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Control of Congress Up for Grabs

Part 2: The Senate Races
 More of this Feature
• Part 1: House Races 
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"Who do you like or not in the election, and why"
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• Election 2000
• Presidential Straw Poll
• Electoral College
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• GOP Fears Gays?
• The Debate & Women
A Letter to Bush 
• Unhealthy Politics
• Our Candidate Is...
• Thinking Green 
Cong. Majority Graph
House Cleaning Time?
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Fed. Election Comm. 

In the Senate, the majority party controls leadership positions. Control of 60 Senate seats gives a party an "extraordinary majority" and the power to vote to end filibusters.

Currently, Republicans hold a 54-46 advantage in the Senate. A total of 34 seats are up for election on November 7, of which, 19 are currently held by Republicans and 15 by Democrats. A net gain of 5 seats would give the Democrats a one seat advantage in the Senate.

Of the 34 incumbents, five senators -- four Democrats and one Republican -- are not seeking re-election.

In Missouri, the late Gov. Mel Carnahan -- a Democrat -- was running for the U.S. Senate against incumbent Republican Sen. John Ashcroft. On Oct. 16, Carnahan died in a plane crash. Carnahan's name remains on the ballot and Missouri's new Governor, Roger Wilson, has stated that should the late Mel Carnahan receive more votes on Nov. 7 than Ashcroft, he will appoint Carnahan's widow, Jean Carnahan, to fill the Senate seat until the 2002 elections.

Of the 34 seats up for election, only about half have serious races. According recent polls, four seats currently held by Democrats appear vulnerable, while Republican incumbents face stiff competition in as many as eight races.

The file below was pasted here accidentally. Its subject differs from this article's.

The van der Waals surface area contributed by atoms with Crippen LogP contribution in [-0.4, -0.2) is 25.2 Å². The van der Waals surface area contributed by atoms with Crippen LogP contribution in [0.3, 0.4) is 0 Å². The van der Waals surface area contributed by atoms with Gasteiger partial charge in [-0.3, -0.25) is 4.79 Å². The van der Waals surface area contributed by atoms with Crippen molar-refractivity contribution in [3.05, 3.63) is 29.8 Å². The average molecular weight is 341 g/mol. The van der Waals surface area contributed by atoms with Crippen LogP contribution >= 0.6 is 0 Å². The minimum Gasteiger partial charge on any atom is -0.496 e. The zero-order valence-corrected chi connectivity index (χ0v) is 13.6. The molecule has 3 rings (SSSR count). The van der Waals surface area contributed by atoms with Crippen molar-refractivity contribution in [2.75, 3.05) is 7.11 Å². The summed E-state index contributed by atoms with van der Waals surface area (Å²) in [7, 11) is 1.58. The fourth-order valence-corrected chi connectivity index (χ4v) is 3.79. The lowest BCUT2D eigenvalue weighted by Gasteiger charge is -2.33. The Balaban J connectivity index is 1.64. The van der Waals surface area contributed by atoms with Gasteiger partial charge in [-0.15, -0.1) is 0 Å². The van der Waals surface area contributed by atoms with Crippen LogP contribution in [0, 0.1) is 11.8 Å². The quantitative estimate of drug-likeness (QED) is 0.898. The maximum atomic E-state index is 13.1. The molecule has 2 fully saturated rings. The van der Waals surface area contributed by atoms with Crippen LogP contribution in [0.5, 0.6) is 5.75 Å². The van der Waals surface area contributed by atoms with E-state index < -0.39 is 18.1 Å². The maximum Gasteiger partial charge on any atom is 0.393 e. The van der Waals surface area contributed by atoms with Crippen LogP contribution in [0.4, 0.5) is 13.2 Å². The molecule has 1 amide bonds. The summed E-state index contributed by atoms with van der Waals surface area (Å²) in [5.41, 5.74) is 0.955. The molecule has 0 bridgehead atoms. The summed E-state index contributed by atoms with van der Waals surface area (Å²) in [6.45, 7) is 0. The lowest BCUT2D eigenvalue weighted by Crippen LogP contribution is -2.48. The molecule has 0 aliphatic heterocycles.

Key Races
Races in which incumbent Senators face stiff competition.

Virginia - Democratic incumbent Sen. Charles Robb vs. Republican, George Allen

Michigan - Republican incumbent Sen. Spencer Abraham vs. Democrat Debbie Stabenow

Minnesota - Republican incumbent Sen. Rod Grams vs. Democrat Mark Dayton

Pennsylvania - Republican incumbent Sen. Rick Santorum vs. Democrat Ron Klink

Washington - Republican incumbent Sen. Slade Gorton vs. Democrat Maria Cantwell

Montana - Republican incumbent Sen. Conrad Burns vs. Democrat Brian Schweitzer

Delaware - Republican incumbent Sen. William Roth vs. Democrat Thomas Carper

Rhode Island - Republican incumbent Sen. Lincoln Chafee vs. Democrat Robert Weygand

Races With No Incumbent
These races, in which the incumbent Senator is not running for re-election, are considered "up for grabs."

Nebraska - Democrat Ben Nelson vs. Republican Don Stenberg (Seat was held by Democrat, Bob Kerrey)

New Jersey - Democrat Jon Corzine vs. Republican Robert Franks (Seat was held by Democrat, Frank Lautenberg)

Nevada - Democrat Edward Bernstein vs. Republican John Ensign (Seat was held by Democrat, Richard Bryan)

New York - Democrat Hillary Rodham Clinton vs. Republican Rick Lazio (Seat was held by Democrat, Daniel Patrick Moynihan)

Florida - Democrat Ben Nelson vs. Republican Bill McCollum (Seat was held by Republican, Connie Mack)

Graph showing majority control of House and Senate since 1973
From US Liberals Guide Lisa Tolin.


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